--FOR IMMEDIATE RELEASE—
August 4, 2010
Contact: Tatiana Brailovskaya, Director of Communications, Bigelow Laboratory for Ocean Sciences 207.633.9633 firstname.lastname@example.org
A Profusion of Life: Bigelow Laboratory’s August 17 Café Scientifique Focuses on the Ocean’s Microbial Diversity
WEST BOOTHBAY HARBOR, ME – Bigelow Laboratory’s newest Senior Research Scientist Dr. Peter Countway will discuss current scientific thinking about “why there are so many microbial species in the world’s oceans” at the Laboratory’s August 17 Café Scientifique gathering at 6:00 p.m. in the Opera House, 86 Townsend Avenue in Boothbay Harbor.
“My research projects encompass the fields of marine microbial diversity, ecology, and physiology using molecular and genomic techniques,” says Countway. “I’m currently focusing on studying the diversity and activity of protists, single-celled eukaryotes (organisms whose cells contain a distinct, membrane-bound nucleus) living in the sea floor and the water column surrounding deep?sea hydrothermal vents in the Gulf of California and the East Pacific Rise.”
Countway is also analyzing the results from a large-scale DNA sequencing project to compare the breadth and depth of protistan diversity sampled from a variety of ecosystems distributed throughout the world’s oceans.
“When we began sequencing environmental DNA samples ten years ago, we had no idea that our estimates of protistan diversity in a liter of seawater would be so high – often rivaling estimates of bacterial diversity. DNA sequencing has revealed that there is a huge amount of cryptic protistan diversity in the oceans that we were missing in more traditional oceanographic studies. Some of this diversity was hidden in previously unnoticed size classes, and most it was exceedingly rare in any particular water sample, giving rise to the term ‘rare biosphere.’
“DNA sequencing is finally allowing us to begin asking questions about how quickly the diversity of a microbial assemblage can change in response to environmental forcing. This is leading to hypotheses about why there are so many microbial many species in the oceans and what role the rare biosphere may have in maintaining healthy ecosystem functions.”
Prior to joining Bigelow Laboratory on July 1 of this year, Countway was a Postdoctoral Research Associate at the University of Southern California, where he was part of a research team that was testing hypotheses related to biological controls on ecosystem functions. His extensive research experience includes five years as an oceanographic research technician at the Bermuda Institute of Ocean Science; participation in oceanographic cruises, including expeditions to the Sargasso Sea, the Gulf Stream, the Arabian Sea, and the Ross Sea near Antarctica; and four deep-sea dives in the research submersible Alvin. He has a B.A. in Zoology from the University of New Hampshire, an M.S. in Marine Science from the College of William and Mary, and a Ph.D. in Biology from the University of Southern California.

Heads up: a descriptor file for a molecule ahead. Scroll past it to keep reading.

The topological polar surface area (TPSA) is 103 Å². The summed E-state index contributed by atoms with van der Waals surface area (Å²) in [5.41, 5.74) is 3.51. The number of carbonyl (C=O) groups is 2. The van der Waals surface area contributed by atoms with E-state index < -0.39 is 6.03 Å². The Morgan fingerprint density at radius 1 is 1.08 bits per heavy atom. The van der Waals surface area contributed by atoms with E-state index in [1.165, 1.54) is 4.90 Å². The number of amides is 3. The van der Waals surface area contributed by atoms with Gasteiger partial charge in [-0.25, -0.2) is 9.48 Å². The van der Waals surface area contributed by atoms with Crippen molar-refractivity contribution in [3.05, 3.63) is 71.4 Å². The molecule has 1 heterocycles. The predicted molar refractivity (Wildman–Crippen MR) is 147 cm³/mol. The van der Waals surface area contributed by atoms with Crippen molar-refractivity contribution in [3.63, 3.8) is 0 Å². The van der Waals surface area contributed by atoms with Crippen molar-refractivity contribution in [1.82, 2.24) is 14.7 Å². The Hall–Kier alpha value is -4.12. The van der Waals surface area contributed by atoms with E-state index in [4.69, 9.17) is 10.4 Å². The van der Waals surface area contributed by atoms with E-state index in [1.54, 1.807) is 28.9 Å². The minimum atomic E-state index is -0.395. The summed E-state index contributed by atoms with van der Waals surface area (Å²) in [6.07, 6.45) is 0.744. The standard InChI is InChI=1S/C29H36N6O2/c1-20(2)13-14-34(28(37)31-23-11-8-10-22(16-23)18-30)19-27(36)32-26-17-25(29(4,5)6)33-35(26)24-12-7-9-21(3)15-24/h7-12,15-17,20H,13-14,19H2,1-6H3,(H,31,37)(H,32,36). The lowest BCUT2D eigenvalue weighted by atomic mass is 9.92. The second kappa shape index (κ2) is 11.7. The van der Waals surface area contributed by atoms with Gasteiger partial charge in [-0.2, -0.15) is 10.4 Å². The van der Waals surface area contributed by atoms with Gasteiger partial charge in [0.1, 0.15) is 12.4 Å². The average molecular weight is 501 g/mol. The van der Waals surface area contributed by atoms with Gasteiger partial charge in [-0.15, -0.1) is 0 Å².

The Laboratory’s Café Scientifique gatherings are informal discussions about scientific issues, current research, and the latest news from the field. The Café Scientifique movement began in 1998 in England, and has spread quickly throughout Europe and the United States. There are now more than 150 science cafés organized over 42 countries. The Laboratory’s cafés are free, open to the public, and a cash bar is available. The 2010 Summer Café Scientifique gatherings are held at 6 p.m. every Tuesday through August 24 at the Opera House.
An internationally known center for global ocean research, Bigelow Laboratory conducts research ranging from microbial oceanography, examining biological productivity in the world’s oceans at the molecular level, to the large-scale biogeochemical processes that drive interactions between ocean ecosystems and global environmental conditions. These programs have taken Bigelow scientists around the world to every ocean and the polar seas. ###
Photo: Dr. Peter Countway aboard the R/V Icebreaker Palmer in the Ross Sea near Antarctica.